Free learning resources from arts, cultural and heritage organisations.

Previous section
Aviation in the First World War

Becoming a Pilot in the First World War

Pilots did one of the most dangerous jobs during the First World War. There was a good chance that they would be injured or killed while training, as aviation technology was still very new. 
Most trainee pilots had learned to fly before the war and already had some experience, but new recruits were often sent on missions with very little military training. W. Rowland Ding, who worked as a test pilot for the Blackburn Company in Leeds during the First World War, gained his pilot’s licence in just three hours.


Case Study: Major Philip Leslie Holmes D.S.C

Philip Holmes was born in 1889 in Chapeltown, Leeds, where his father worked as a doctor. In 1909, aged 20, he enlisted as a Lieutenant in the 3rd Dorset Regiment, later transferring to the Yorkshire & Lancaster Regiment. At some point before the outbreak of the First World War in August 1914, Philip enlisted in the Royal Naval Air Service, becoming a Flight Sub-Lieutenant. 
Table filled in with dates and places
RAF Service Record from WW1
He went to the Central Flying School in Wiltshire, where he learned to fly in an Avro Biplane. This small plane was constructed from wood and although it quickly became too out-of-date for the Front Line, the Avro was often used to train pilots during the war. In September 1914, Philip gained his Aviators’ Certificate and within three months he was promoted to Flight Lieutenant.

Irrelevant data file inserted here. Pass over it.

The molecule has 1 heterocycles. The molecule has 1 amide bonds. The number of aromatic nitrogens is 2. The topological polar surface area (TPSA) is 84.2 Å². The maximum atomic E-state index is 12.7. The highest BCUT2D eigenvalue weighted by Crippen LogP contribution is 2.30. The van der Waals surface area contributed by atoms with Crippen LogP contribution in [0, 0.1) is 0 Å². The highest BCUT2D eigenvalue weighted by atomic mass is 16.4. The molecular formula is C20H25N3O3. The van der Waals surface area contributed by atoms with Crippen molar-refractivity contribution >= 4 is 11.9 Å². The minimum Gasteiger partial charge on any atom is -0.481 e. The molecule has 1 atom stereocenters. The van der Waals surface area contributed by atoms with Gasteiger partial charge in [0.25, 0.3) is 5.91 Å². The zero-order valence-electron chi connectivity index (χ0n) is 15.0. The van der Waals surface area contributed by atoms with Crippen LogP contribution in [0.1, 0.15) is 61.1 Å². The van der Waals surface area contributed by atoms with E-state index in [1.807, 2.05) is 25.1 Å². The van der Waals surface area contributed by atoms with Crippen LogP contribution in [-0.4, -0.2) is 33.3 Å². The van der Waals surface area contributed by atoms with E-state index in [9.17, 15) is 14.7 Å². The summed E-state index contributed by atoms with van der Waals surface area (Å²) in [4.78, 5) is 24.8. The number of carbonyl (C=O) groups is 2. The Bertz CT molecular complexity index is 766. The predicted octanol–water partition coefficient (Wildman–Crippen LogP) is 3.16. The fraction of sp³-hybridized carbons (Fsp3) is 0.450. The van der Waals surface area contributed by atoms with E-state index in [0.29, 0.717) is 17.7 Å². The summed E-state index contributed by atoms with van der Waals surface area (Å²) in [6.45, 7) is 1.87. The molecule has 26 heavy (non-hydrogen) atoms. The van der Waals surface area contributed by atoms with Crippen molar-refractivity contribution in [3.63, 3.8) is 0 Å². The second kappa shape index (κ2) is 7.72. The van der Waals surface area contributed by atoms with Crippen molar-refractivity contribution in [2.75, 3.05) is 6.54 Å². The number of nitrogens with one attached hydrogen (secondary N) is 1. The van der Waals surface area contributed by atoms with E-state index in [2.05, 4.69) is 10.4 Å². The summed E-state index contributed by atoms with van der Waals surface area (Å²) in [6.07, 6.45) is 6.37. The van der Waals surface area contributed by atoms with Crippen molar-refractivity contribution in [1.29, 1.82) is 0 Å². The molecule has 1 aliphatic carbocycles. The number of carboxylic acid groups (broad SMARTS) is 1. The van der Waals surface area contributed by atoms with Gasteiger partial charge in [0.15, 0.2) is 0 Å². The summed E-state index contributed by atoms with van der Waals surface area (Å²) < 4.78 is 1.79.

Based at a variety of locations from Grain in Kent to Port Said in Egypt, Philip went on to have a successful wartime career, eventually rising to Squadron Commander in 1918. In 1917 he was based on board a ship, the Campania, and he received the Distinguished Service Cross after taking part in a mission during which he bombed an enemy submarine.
Service record belonging to Major Philip Leslie Holmes covering 1918-1919
Major Philip Leslie Holmes's Service Record Covering 1918-1919
After the war, he left the newly-formed Royal Air Force, having reached the equivalent army rank of Major. He lived in Kent and Berkshire before he died in 1951.

(With thanks to Thomas Kipling for granting permission for his research on Major Holmes to be reproduced within this resource.)


Aviation – the design, manufacture, use or operation of aircraft
Biplane – a type of aircraft with two sets of wings, one above the other
Career – job or profession, perhaps lifelong 
Enlist – to join the armed forces
Equivalent - the same as or very like something else
Flight sub-lieutenant – military rank of pilot 
Promoted – to gain a more senior position
Seaplane – a type of aircraft that can take off from and land on water
Squadron – a naval unit